The English geographer Sir Halford Mackinder ended his famous 1904 article, “The Geographical Pivot of History,” with a disturbing reference to China. After explaining why Eurasia was the geostrategic fulcrum of world power, he posited that the Chinese, should they expand their power well beyond their borders, “might constitute the yellow peril to the world’s freedom just because they would add an oceanic frontage to the resources of the great continent, an advantage as yet denied to the Russian tenant of the pivot region.”
Leaving aside the sentiment’s racism, which was common for the era, as well as the hysterics sparked by the rise of a non-Western power at any time, Mackinder had a point: whereas Russia, that other Eurasian giant, basically was, and is still, a land power with an oceanic front blocked by ice, China, owing to a 9,000-mile temperate coastline with many good natural harbors, is both a land power and a sea power. (Mackinder actually feared that China might one day conquer Russia.)
On the other hand, is the humbling realization that presently, despite its double digit growth and growing influence, China is not in a position to viably compete with these states in all spheres.
China’s virtual reach extends from Central Asia, with all its mineral and hydrocarbon wealth, to the main shipping lanes of the Pacific Ocean. Later, in Democratic Ideals and Reality, Mackinder predicted that along with the United States, China would eventually guide the world by “building for a quarter of humanity a new civilization, neither quite Eastern nor quite Western.”
The continued growth of China’s comprehensive national power, including its military capabilities, and the manner in which a strong resurgent China will employ this power will have far-reaching consequences both for Asia and the world. The Chinese leadership’s commitment to build Comprehensive National Power (CNP) and leveraging its Strategic Configuration of Power (SCP) to achieve its strategic interests remain a major factor in shaping the future stability and security of Asia. China, as it consolidates its power over the next couple of decades is likely to have a multi-dimensional impact upon other states of the Asia-Pacific region, an assessment broadly accepted by the strategic community the world over.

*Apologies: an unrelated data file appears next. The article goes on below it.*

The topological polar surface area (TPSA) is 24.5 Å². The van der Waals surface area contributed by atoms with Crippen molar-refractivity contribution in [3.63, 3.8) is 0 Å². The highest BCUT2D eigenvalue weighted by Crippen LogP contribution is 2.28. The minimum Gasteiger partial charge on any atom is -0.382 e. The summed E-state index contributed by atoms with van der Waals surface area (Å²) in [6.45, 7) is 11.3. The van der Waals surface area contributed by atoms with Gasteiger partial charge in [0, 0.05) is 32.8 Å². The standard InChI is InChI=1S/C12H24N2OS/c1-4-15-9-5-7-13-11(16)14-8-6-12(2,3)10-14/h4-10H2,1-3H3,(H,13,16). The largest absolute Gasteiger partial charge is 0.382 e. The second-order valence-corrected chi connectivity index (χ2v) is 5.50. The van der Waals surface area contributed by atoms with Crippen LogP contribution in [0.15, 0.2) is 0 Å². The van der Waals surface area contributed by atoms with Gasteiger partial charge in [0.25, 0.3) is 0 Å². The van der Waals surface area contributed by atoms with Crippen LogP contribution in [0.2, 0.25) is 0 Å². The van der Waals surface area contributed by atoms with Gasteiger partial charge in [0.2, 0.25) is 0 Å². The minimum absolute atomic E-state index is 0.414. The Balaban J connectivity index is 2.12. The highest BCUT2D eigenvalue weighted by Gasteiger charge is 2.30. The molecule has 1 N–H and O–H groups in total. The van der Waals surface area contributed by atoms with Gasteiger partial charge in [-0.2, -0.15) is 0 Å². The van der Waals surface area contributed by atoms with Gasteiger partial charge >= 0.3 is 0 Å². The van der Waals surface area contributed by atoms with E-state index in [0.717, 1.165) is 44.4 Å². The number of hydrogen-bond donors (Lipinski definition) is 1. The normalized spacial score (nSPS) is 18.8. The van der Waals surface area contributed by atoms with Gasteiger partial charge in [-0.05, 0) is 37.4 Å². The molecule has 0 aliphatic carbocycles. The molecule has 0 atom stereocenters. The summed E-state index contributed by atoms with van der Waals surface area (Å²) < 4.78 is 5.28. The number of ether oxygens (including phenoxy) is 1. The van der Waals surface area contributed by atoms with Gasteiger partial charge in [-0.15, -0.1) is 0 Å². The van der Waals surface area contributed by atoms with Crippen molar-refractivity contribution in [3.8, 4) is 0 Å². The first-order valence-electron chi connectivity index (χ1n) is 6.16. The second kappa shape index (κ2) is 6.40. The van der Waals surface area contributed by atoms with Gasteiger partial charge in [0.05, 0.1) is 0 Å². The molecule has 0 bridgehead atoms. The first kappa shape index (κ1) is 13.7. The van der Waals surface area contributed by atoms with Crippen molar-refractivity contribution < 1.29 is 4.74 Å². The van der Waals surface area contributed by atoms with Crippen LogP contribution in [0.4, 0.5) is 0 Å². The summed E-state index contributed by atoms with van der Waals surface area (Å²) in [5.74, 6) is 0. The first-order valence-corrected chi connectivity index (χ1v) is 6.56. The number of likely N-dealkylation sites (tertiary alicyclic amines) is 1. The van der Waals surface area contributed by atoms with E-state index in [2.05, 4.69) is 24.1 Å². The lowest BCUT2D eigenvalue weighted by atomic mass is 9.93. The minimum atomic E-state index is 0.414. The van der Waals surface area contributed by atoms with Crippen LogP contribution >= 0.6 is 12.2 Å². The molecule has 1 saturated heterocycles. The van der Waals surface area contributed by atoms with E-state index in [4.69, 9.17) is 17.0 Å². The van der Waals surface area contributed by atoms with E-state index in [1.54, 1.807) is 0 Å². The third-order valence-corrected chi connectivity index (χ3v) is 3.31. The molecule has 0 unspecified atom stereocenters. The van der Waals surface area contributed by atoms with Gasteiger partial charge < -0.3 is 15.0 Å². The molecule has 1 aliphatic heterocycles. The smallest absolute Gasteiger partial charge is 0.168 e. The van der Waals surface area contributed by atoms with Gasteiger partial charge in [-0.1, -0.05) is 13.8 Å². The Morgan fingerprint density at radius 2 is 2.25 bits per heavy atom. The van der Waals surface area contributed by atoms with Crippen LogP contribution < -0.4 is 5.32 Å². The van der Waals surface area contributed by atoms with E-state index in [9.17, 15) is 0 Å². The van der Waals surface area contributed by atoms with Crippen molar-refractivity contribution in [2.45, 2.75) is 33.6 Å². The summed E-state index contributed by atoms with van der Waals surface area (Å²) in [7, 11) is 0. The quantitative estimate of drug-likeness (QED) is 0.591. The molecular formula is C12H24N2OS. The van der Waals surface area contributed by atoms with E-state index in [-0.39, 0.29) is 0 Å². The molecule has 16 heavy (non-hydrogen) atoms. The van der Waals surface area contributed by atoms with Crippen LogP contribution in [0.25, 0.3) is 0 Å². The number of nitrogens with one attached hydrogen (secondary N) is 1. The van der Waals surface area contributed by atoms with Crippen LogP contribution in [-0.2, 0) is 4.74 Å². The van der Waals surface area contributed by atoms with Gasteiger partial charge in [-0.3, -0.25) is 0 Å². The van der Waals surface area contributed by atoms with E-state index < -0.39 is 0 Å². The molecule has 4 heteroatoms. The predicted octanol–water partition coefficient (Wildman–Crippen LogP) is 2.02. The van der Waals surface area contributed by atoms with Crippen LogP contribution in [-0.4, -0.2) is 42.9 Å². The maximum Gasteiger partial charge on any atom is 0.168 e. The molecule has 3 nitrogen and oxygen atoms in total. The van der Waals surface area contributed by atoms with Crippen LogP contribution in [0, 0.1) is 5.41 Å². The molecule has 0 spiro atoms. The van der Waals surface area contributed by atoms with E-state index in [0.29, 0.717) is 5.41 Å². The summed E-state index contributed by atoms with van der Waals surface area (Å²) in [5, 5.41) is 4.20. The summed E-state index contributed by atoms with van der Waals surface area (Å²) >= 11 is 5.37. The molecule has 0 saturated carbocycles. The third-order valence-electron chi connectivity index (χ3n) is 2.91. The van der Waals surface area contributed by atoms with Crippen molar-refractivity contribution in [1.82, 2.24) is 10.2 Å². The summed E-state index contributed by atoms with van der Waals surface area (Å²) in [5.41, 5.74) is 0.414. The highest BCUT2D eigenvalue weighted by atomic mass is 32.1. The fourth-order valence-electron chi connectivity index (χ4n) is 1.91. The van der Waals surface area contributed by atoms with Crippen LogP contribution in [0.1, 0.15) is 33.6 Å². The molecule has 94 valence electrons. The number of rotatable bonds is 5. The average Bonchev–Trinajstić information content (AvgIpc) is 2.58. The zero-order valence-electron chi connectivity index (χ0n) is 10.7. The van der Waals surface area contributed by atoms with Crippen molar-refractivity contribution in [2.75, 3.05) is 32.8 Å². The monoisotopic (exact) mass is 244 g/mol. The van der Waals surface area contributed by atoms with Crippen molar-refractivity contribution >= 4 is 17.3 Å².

Most of these countries are likely to be affected by Beijing’s changing economic and military capabilities, its trade and defence policies, its approach towards resolution of bilateral disputes, and the manner in which it will leverage this power. India, which too is rapidly developing as a strong economic and military power, will be greatly impacted by these developments particularly as both countries share common strategic space in Asia.
China with an innate desire to enhance its CNP, seems to be able to match sets growing military power with its economic strategy and successfully link it to the direction of its foreign policy. A unique feature has been the contradictory manner in which the Chinese political elite perceive the world.
China seeks to lead a “unipolar Asia” and is using the concept of “multipolarity” as a smokescreen to facilitate its dominance in Asia.
On the one hand, within the concept of a unipolar world, which is viewed through the prism of a perpetual struggle against the hegemonistic forces of a super power (which would mean US in common parlance) as well as the aspiration for regional leadership in a region dominated by major emerging powers like India, Japan, and Russia (despite the relationship of strategic partnership with the latter). On the other hand, is the humbling realization that presently, despite its double digit growth and growing influence, China is not in a position to viably compete with these states in all spheres.
This undoubtedly imposes certain constraints on its foreign policy necessitating certain rearrangement in its foreign policy objectives/priorities.
Even in the United States there is a growing recognition that following Soviet disintegration, and Japanese power contained within the US–Japan alliance, China will be the leading challenger to its future geopolitical aspirations in Asia-Pacific. China is emerging as a ‘peer’ competitor and an alternative center of power and influence in the region.
Analysts are of the view that United States determination to preserve its status of global pre eminence and China’s determination to reassert its historical and traditional dominant position in Asia is likely to lead to unavoidable and inevitable Sino-US rivalry. This will impact on virtually every international issue and in all parts of the world, with Asia bearing the brunt. The dimension and manner in which competition unfolds will to a degree determine the course of future security situation in Asia-Pacific.
China’s Role in Asia
It needs to be acknowledged that China’s growing power and expanding role in Asia is not only likely to continue but the trend could get accelerated over the next two decades, barring an unforeseen internal crisis in China. In geostrategic terms states across Asia are likely to be “sucked” into the Chinese economic vortex through increasing economic ties, resources relationships, and investments in infrastructure. As one analyst recently observed that China’s Asian strategy is linked directly to its multinational strategy – using multilateral and regional organizations to bolster its economic and political ties across Asia – which supports its modernization strategy.
It is important for India to maximize the “arc of advantage” by strengthening relationships with key countries in Asia — Japan, Israel, Vietnam, Taiwan, South Korea, Singapore, and Iran — as well as Australia.